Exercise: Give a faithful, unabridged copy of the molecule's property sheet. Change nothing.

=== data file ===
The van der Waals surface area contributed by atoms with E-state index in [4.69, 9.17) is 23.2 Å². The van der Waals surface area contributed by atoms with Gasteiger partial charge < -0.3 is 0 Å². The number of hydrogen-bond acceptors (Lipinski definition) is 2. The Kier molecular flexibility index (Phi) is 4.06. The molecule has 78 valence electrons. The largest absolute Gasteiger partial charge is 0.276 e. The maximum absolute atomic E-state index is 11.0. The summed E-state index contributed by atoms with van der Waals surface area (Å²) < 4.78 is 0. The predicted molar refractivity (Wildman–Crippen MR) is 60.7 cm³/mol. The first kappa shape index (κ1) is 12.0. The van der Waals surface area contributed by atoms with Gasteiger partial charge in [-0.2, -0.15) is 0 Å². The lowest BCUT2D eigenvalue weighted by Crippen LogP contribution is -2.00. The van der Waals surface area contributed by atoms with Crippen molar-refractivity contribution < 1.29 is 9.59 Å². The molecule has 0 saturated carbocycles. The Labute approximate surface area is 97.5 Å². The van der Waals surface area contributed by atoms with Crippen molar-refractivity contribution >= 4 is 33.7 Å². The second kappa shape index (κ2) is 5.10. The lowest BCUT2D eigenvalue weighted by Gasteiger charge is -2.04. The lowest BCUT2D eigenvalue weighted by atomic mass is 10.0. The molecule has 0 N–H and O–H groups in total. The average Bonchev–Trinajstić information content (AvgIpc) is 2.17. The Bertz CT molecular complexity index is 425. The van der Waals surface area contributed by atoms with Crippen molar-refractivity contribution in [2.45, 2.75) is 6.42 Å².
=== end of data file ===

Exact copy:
The van der Waals surface area contributed by atoms with E-state index in [4.69, 9.17) is 23.2 Å². The van der Waals surface area contributed by atoms with Gasteiger partial charge < -0.3 is 0 Å². The number of hydrogen-bond acceptors (Lipinski definition) is 2. The Kier molecular flexibility index (Phi) is 4.06. The molecule has 78 valence electrons. The largest absolute Gasteiger partial charge is 0.276 e. The maximum absolute atomic E-state index is 11.0. The summed E-state index contributed by atoms with van der Waals surface area (Å²) < 4.78 is 0. The predicted molar refractivity (Wildman–Crippen MR) is 60.7 cm³/mol. The first kappa shape index (κ1) is 12.0. The van der Waals surface area contributed by atoms with Gasteiger partial charge in [-0.2, -0.15) is 0 Å². The lowest BCUT2D eigenvalue weighted by Crippen LogP contribution is -2.00. The van der Waals surface area contributed by atoms with Crippen molar-refractivity contribution < 1.29 is 9.59 Å². The molecule has 0 saturated carbocycles. The Labute approximate surface area is 97.5 Å². The van der Waals surface area contributed by atoms with Crippen molar-refractivity contribution >= 4 is 33.7 Å². The second kappa shape index (κ2) is 5.10. The lowest BCUT2D eigenvalue weighted by Gasteiger charge is -2.04. The lowest BCUT2D eigenvalue weighted by atomic mass is 10.0. The molecule has 0 N–H and O–H groups in total. The average Bonchev–Trinajstić information content (AvgIpc) is 2.17. The Bertz CT molecular complexity index is 425. The van der Waals surface area contributed by atoms with Crippen molar-refractivity contribution in [2.45, 2.75) is 6.42 Å².